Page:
Like Niagara, he was famous for the falls, but this Savoie Saturday was smacking with Winter Olympics promise for America's tragic speed skater.
Within me, I was cheering for Dan Jansen. But I've seen too many Disney movies. After his 1988 trauma, and a world of compassion, I expected a happy ending.
Then, on a rainy and chilled Albertville afternoon, the careening victim from the Calgary Olympics went out and carved a new kind of personal torment.
Again, it's D.J. on the rocks.
Jansen stayed on his feet this time, but the world record-holder at 500 meters finished a ghastly fourth. You have to wonder, is Dan ever to smile from the Olympic medal roost?
"Everything felt so right," Jansen said. "Before the race, I was having fun. So relaxed, and confident that I'd win either the gold medal or silver.
"Never thought about falling. Never thought about Calgary. Never thought about finishing poorer than second. I was enjoying the crowd and the whole atmosphere of my big moment."
Four years ago, on the day leukemia had killed his favorite sister, a grieving Jansen stumbled to the ice in the Calgary Olympics' 500-meter race. Our hearts skidded with him.
Four days later, the sweet kid from Wisconsin fell again in the 1,000 meters. Millions winced, shed a lot of tears, and agonized with Dan. He would receive 10,000 letters of sympathy.
"I appreciated all the warmth, but I wanted nobody's pity," the policeman's son said a few days ago. "What I've been burning to do is have my happy day at the Olympics, and let everyone share with me."
Now 26, Dan said he "expected to finish first in the 500, or at worst lose a photo finish to my old rival, Germany's Uwe-Jens Mey." Three weeks before, Jansen had beaten Mey by a flying blade, breaking the world record with a 36.41-second clocking in Davos, Switzerland.
Jansen did have one worry early Saturday, seeing rain pepper an Albertville speed-skating oval that has trouble holding a good freeze. He's an especially big, especially powerful skater who tends to dig too deeply into less-firm ice.
But as he raced around, Jansen felt "it's going okay; maybe not a gold medal, but surely a silver." Upon finishing, he arose from a competitive crouch to be "extremely surprised" at the 37.46 time.
"It was slow ice, but I have no excuses," he said. As in 1988, Jansen faced adversity with strength and character, refusing to duck a pack of inquiring Olympic reporters. "Once I saw my time, I knew medal hopes in my best event, the 500, were dead. As expected, Uwe grabbed the gold, but what's shocking is for me to lose to a couple of guys who've never been close to me all year."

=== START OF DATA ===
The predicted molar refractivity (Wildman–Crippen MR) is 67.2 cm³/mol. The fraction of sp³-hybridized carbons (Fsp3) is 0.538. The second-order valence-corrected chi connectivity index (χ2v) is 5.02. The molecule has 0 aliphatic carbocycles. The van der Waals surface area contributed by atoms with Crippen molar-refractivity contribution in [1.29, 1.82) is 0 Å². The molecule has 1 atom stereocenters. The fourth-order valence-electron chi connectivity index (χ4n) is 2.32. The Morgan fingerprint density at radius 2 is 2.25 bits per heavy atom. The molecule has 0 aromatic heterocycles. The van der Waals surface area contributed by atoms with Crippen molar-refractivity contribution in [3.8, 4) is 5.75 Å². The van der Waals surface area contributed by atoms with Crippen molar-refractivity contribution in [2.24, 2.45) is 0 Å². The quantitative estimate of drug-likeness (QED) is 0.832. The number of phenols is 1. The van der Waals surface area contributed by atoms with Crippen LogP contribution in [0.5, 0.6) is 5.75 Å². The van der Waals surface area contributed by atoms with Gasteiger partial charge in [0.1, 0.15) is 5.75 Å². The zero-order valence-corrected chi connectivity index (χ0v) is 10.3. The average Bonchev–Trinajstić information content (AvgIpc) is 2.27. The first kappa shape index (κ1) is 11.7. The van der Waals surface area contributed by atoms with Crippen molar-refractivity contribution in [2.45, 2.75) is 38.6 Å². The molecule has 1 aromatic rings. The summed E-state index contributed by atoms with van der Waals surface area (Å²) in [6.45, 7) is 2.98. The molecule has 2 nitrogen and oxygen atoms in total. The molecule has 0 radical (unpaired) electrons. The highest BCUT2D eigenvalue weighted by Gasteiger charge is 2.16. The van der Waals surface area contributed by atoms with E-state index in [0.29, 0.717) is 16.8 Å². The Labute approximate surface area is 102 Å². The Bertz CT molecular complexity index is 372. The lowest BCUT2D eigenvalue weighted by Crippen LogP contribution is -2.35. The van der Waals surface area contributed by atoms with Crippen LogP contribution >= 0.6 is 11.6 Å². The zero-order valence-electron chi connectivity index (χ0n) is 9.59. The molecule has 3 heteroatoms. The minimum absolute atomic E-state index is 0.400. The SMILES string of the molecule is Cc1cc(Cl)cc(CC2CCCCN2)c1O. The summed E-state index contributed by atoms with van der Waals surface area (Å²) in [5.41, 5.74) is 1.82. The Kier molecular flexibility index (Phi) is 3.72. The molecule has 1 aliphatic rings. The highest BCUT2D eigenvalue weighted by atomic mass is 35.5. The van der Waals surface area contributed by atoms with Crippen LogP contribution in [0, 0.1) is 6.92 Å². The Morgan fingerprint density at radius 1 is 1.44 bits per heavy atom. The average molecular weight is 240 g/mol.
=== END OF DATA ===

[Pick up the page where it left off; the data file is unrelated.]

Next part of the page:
This time for Jansen, the Olympics would become a Lee Iacocca kind of nightmare. Losing to both Germany and Japan. Gold medalist Mey was understandable, but flags with red dots unexpectedly waved in triumph as Toshiyuki Kuroiwa finished second and Japanese countryman Junichi Inoue took the bronze.
Jansen has another chance coming at these XVI Winter Olympics, but his skills at 1,000 meters are less than at 500. "I can medal, and it really would be nice, even to get a bronze," he said, shrugging.
"I feel relieved, getting around an Olympic track without falling. I'm not as disappointed at finishing fourth as people might think. I prepared myself 100 percent. I skated the best I could. What else can anyone ask?
"Just wasn't meant to be."
After Jansen's double fall in Calgary, amid the tons of mail that attempted to console him, including a letter from President Reagan, there was a package from a disabled young Pennsylvanian.
Mark Arrowood from Doylestown, who competed in the 1981 Special Olympics, told Dan, "I want to share one of my gold medals with you because I don't like to see you not get one."
Jansen's parents hung the gold medal in a trophy case at their West Allis, Wis., home. Arrowood died two years ago. But his gold medal remains at the Jansens'. Dan still has no other.